Saturday, November 12, 2011

Quality of Earnings: Chapter 11

Investors rely heavily on the financials that companies release. But managements have significant leeway when it comes to creating its results. In this book, Thornton O'Glove tells investors how to judge the quality of a company's earnings, in order to both protect against fraud and find value.

Because managements using GAAP have considerable leeway to apply judgements, they can make their earnings results say almost anything. O'Glove illustrates an example between two typical, identical companies whereby one company uses conservative accounting methods while the other uses liberal accounting methods. The liberal accounting method results in EPS more than twice that of the conservative method.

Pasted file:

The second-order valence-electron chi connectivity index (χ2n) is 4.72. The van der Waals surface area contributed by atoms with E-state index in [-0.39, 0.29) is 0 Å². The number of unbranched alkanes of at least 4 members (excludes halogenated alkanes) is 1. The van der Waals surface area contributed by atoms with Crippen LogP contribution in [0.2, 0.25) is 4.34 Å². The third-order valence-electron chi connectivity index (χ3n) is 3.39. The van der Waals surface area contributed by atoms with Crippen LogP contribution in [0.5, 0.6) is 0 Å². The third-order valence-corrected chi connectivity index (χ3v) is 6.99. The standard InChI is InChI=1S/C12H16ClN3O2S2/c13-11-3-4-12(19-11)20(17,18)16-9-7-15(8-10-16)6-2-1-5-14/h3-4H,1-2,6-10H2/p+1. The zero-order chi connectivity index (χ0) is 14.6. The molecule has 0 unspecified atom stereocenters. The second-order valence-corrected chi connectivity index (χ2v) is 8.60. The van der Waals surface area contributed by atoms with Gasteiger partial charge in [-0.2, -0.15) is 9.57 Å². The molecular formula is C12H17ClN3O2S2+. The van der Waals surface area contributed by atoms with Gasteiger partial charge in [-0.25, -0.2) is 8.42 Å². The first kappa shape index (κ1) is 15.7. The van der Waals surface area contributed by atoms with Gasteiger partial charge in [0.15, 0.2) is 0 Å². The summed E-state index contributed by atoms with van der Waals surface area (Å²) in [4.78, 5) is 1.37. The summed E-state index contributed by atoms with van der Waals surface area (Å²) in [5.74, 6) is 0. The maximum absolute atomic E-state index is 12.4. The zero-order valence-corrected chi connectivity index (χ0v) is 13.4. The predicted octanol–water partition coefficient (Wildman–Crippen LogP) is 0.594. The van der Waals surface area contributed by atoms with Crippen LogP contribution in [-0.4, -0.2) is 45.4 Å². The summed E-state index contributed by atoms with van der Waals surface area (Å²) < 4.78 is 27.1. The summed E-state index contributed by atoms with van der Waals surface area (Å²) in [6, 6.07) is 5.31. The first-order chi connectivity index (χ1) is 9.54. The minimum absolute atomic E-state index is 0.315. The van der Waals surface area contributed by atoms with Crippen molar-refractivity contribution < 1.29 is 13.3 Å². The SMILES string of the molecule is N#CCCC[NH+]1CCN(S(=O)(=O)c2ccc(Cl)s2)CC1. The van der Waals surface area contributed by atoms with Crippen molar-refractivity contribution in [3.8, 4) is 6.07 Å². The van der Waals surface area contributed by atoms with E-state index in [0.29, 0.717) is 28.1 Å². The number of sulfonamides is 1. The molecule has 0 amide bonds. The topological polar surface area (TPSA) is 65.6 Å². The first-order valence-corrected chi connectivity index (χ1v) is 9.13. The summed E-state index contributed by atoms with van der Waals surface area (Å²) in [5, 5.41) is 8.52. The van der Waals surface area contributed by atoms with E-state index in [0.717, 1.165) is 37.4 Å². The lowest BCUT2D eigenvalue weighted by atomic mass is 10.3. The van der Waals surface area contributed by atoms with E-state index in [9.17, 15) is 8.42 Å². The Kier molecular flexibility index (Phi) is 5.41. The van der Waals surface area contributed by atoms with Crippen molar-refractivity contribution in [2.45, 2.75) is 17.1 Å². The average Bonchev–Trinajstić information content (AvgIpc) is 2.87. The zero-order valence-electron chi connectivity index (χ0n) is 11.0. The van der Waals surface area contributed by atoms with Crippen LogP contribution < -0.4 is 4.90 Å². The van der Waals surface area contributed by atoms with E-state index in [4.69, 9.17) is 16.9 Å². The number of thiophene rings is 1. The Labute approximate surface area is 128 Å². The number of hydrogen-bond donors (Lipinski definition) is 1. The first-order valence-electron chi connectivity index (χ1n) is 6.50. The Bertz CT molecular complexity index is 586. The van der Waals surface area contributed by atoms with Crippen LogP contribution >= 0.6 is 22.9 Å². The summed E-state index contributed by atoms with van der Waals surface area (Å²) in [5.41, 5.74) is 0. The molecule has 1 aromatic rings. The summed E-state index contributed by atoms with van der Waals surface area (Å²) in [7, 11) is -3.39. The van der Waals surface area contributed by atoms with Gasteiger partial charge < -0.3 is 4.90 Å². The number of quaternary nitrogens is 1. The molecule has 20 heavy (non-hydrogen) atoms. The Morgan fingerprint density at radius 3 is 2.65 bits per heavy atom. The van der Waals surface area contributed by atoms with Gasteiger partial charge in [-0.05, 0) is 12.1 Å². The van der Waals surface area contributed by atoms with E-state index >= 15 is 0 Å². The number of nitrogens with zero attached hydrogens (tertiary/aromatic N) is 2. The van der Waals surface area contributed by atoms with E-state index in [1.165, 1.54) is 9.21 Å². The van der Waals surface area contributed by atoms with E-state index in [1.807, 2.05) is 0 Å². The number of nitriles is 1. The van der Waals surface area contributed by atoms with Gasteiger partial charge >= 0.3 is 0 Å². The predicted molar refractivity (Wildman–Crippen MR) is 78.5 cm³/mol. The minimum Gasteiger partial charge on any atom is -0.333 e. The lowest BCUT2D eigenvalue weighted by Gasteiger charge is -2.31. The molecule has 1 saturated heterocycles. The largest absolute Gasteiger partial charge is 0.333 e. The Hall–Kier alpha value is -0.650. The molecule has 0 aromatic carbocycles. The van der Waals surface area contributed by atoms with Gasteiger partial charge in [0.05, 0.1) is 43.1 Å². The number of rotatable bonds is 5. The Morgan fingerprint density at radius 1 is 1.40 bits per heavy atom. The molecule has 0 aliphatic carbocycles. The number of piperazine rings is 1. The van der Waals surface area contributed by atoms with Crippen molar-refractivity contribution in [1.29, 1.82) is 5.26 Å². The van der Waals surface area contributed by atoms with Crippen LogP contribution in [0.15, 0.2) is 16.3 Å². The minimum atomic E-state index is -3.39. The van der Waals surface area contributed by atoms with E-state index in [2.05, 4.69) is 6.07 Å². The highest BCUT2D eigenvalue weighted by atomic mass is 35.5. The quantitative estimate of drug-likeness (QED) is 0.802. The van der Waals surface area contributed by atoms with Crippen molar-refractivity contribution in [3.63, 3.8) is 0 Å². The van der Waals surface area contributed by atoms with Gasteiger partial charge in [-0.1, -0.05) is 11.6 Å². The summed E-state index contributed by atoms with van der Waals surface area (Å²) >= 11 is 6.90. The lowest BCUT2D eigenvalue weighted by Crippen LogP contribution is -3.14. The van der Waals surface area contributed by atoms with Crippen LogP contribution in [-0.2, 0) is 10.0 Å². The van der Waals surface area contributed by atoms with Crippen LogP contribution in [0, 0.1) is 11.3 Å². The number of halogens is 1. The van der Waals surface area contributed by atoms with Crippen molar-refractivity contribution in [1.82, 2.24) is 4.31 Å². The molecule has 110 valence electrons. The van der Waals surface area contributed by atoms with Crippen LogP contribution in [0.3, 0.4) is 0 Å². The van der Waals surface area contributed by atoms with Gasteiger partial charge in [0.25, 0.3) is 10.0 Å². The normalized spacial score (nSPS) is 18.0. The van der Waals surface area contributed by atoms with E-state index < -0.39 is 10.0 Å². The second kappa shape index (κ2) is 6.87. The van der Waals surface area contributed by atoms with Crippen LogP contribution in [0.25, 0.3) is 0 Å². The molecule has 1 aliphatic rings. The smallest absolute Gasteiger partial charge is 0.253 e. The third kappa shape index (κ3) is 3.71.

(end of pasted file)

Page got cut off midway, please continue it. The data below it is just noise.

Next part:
There are many who believe that the market sees through such accounting gimmickry. For example, proponents of the Efficient Market Hypothesis would argue that such information is already built into the stock prices of firms. Based on O'Glove's experience identifying companies that have changed to more liberal accounting policies, he disagrees.

O'Glove describes several examples where companies have gone from using conservative to liberal accounting. In many cases, this was done by changing depreciation lengths/methods (e.g. from 7 years to 10 years, and/or from switching from accelerated to straight-line), increasing salvage value estimates, or playing with pension assumptions (e.g. increasing future expected asset returns).

In many of O'Glove's examples, companies had earnings growth only because of such changes in accounting policies. Nevertheless, their P/E ratios and stock prices increased as investors cheered the higher earnings.

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